I was hoping that this would just blow over before I had a chance to write about it because it’s annoying in more than one way. With my hectic schedule and the pace of our news cycle in the blessed Trump era, I miss out on story after story that actually interests me. But of course, the one issue I’ve been avoiding like the plague refuses to go away.
Let’s get a few things out of the way:
It can be argued that almost any movement has its redeeming qualities and serves a purpose at least to an end. But #MeToo is deeply flawed and doesn’t represent me as someone that’s been sexually assaulted.
I don’t support Candace Owens, and never have. I muted her on Twitter last summer shortly after she rose to fame because although I enjoyed her original viral video following the Charlottesville riots, the rhetoric she adopted as she started to book Fox News slots made it clear to me that she lacked substance.
A broken clock is still right twice a day.
The entire premise of #metoo is that women are stupid, weak & inconsequential.
Too stupid to know what men might want if you come to their hotel room late at night.
Too weak to turn around and tell someone not to touch your ass again.
Too inconsequential to realize this.
— Candace Owens (@RealCandaceO) June 11, 2018
My most serious grievances with #MeToo are its lack of due process, the complete dilution of rape and sexual assault, and its erasure of male victims and female perpetrators. I’m speaking in broad strokes, because there are exceptions to every rule but these are the overwhelming patterns I’ve noticed.
And as much as it pains me to say it, Candace had a point. Please hear me out.
Do you remember the Babe article about Aziz Ansari? A wide-eyed 22 year old nobody photographer met him at an Emmys after party and understandably was star struck. She went on a date with him and went back to his apartment. She ignored every neon, blinking, Times Square billboard sized sign of what he wanted from her and remained in a situation that she didn’t want to be in and then acted as though she was somehow a victim.
I go on my fair share of dates, and I can tell you firsthand that it doesn’t take a masters in physics to figure out when two people have drastically different end goals for a date. Time and time again he made it clear as day that he has no intentions of getting to know her, yet she stayed in his apartment under the premise that the same man that spent the night shoving his fingers down her throat and asking her “where she wanted him to fuck her” was suddenly going to take an interest in her childhood and spend the rest of the night playing with her hair. People made excuse after excuse for a grown woman who remained in someone’s home long after it became obvious that she was little if anything more than a sexual conquest to him.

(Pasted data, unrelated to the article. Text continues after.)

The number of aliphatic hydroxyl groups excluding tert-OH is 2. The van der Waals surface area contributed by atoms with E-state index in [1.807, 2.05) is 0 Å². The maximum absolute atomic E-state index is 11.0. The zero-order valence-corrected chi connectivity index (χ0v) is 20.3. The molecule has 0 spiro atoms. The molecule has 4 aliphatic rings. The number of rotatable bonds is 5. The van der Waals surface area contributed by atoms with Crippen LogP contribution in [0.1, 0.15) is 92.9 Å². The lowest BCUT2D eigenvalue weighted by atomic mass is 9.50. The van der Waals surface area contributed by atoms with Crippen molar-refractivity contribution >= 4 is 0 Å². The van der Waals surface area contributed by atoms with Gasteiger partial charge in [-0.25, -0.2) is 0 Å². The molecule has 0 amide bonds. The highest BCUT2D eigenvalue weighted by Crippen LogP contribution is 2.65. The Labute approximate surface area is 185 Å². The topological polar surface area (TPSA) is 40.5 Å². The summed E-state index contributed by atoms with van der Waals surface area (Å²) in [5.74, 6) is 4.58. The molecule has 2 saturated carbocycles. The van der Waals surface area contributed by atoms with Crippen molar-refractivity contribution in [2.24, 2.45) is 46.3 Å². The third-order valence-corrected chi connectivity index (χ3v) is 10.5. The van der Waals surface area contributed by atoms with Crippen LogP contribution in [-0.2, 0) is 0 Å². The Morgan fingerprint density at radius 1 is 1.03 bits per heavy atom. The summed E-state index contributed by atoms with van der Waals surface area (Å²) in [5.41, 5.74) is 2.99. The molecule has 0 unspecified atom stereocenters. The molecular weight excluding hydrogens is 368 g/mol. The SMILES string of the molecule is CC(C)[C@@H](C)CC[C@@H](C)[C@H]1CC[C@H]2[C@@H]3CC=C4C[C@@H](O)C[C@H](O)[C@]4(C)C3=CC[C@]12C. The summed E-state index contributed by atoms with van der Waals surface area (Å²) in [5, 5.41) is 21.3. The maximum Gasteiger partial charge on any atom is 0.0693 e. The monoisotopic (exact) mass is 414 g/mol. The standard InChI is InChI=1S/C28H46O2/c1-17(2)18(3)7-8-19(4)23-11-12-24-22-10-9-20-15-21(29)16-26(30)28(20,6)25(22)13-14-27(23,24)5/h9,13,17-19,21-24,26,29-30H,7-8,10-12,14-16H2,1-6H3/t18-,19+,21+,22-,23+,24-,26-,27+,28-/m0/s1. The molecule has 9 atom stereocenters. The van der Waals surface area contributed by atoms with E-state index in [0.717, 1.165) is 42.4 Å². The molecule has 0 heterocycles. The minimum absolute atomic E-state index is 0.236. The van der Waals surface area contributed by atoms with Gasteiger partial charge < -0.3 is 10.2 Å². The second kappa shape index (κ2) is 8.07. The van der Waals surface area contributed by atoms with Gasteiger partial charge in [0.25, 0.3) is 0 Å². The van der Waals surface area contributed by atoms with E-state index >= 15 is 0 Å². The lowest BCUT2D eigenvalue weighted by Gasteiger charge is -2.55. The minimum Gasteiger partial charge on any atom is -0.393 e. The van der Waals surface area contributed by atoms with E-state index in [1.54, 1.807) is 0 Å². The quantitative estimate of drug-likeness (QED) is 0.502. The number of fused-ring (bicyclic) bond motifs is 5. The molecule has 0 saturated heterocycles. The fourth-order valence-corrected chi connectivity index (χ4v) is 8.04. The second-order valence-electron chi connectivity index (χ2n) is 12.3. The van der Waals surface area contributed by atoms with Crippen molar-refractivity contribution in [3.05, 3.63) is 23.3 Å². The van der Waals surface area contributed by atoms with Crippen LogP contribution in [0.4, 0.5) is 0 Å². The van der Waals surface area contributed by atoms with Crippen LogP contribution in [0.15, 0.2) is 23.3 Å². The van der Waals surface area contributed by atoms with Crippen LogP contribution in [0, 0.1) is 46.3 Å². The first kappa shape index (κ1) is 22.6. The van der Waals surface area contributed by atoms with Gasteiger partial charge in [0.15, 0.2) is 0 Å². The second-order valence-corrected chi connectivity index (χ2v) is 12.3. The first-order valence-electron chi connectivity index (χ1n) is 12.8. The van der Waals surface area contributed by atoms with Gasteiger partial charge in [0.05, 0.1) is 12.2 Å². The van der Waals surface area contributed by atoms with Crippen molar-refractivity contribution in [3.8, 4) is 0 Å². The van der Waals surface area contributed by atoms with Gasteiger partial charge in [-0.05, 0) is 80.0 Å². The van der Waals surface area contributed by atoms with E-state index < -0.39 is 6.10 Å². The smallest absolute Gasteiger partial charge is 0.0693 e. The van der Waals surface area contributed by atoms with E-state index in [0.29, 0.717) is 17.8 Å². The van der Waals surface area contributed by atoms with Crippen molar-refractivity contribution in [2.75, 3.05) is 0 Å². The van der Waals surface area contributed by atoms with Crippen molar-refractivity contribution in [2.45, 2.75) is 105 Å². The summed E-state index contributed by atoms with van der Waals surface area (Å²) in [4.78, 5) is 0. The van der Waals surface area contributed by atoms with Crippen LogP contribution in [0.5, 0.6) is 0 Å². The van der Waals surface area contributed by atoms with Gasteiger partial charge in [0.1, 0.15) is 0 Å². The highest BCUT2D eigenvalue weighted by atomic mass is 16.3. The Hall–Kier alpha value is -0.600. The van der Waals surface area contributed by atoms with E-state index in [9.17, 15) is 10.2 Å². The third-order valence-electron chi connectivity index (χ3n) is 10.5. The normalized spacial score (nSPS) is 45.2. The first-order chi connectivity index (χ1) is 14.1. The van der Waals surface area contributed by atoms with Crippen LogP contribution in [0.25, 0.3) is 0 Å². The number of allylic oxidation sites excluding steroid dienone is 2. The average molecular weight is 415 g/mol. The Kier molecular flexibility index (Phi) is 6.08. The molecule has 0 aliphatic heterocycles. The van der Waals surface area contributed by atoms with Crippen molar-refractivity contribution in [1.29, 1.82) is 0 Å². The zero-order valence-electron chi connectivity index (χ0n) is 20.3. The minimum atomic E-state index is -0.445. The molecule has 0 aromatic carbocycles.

If you want to have a conversation about objectification, fine, but objectification and sexual assault are two very different issues and discussions that I think should remain mostly separate.
#MeToo has shed light on a serious problem and highlighted stories of serious, disgusting behavior. But because #MeToo casts such a wide, indiscriminate net it lumps the girl that stayed at Aziz Ansari’s apartment because she wanted to date a movie star in with actual rape and assault victims. It’s the kind of outrage first, facts later mob that gave us Mattress Girl, Duke Lacrosse and UVA. It’s irresponsible, it’s unfair, and ultimately has debased the conversation around sexual assault.
Candace Owens — like most talking heads — is constantly chasing shock value by saying the most outrageous things that come to mind. Sometimes I think Fox News guests are literally given MadLib scripts to stick to based off of comments sections and viral memes. And I don’t necessarily feel bad about the backlash she’s received, but I don’t think she ever called sexual assault victims weak or stupid. She said that the #MeToo movement made them look that way…and she’s not wrong.
#MeToo’s big tent has given a platform to everyone with the slightest complaint of sexual foul play — no matter how trivial. And as someone that actually has been sexually assaulted, it’s insulting. This year, I made plans for what I thought was a date. I got to the address and realized it was a house instead of a bar, and didn’t think much of it. Maybe he wanted to pregame? But after being inside for a few minutes it became clear that we had to very different ideas about what was happening that night so I called myself an Uber, went home and slept like a baby, because I’m an adult with a brain that can make decisions for myself. By legitimizing women like Aziz Ansari’s accusers, #MeToo DOES dampen this dialogue and make it harder to take victims seriously. As someone that was sexually assaulted, I think one of the cruelest things you could do is lump in every ass grabbing and regretful hookup with what happened to me and millions of others like me.